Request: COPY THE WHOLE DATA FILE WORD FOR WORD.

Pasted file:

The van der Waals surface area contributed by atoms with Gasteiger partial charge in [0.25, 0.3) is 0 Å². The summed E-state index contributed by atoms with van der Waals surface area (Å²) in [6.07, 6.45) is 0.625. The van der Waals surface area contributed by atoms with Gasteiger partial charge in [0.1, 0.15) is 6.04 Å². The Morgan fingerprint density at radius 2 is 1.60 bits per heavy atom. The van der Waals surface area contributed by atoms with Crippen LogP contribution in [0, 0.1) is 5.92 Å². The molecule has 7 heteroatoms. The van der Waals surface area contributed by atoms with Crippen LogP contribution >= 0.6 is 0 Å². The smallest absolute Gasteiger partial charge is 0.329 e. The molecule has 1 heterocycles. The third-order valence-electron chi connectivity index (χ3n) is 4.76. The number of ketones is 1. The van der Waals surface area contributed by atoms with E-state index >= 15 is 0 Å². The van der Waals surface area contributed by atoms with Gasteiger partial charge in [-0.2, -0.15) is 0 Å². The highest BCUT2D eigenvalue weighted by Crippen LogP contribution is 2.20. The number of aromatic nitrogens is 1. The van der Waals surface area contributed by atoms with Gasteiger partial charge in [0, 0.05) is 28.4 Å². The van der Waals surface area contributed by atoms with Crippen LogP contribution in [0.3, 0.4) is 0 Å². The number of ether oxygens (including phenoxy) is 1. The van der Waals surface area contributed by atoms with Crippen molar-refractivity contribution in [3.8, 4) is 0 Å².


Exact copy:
The van der Waals surface area contributed by atoms with Gasteiger partial charge in [0.25, 0.3) is 0 Å². The summed E-state index contributed by atoms with van der Waals surface area (Å²) in [6.07, 6.45) is 0.625. The van der Waals surface area contributed by atoms with Gasteiger partial charge in [0.1, 0.15) is 6.04 Å². The Morgan fingerprint density at radius 2 is 1.60 bits per heavy atom. The van der Waals surface area contributed by atoms with Crippen LogP contribution in [0, 0.1) is 5.92 Å². The molecule has 7 heteroatoms. The van der Waals surface area contributed by atoms with Crippen LogP contribution >= 0.6 is 0 Å². The smallest absolute Gasteiger partial charge is 0.329 e. The molecule has 1 heterocycles. The third-order valence-electron chi connectivity index (χ3n) is 4.76. The number of ketones is 1. The van der Waals surface area contributed by atoms with E-state index >= 15 is 0 Å². The van der Waals surface area contributed by atoms with Gasteiger partial charge in [-0.2, -0.15) is 0 Å². The highest BCUT2D eigenvalue weighted by Crippen LogP contribution is 2.20. The number of aromatic nitrogens is 1. The van der Waals surface area contributed by atoms with Gasteiger partial charge in [0, 0.05) is 28.4 Å². The van der Waals surface area contributed by atoms with Crippen LogP contribution in [0.3, 0.4) is 0 Å². The number of ether oxygens (including phenoxy) is 1. The van der Waals surface area contributed by atoms with Crippen molar-refractivity contribution in [3.8, 4) is 0 Å².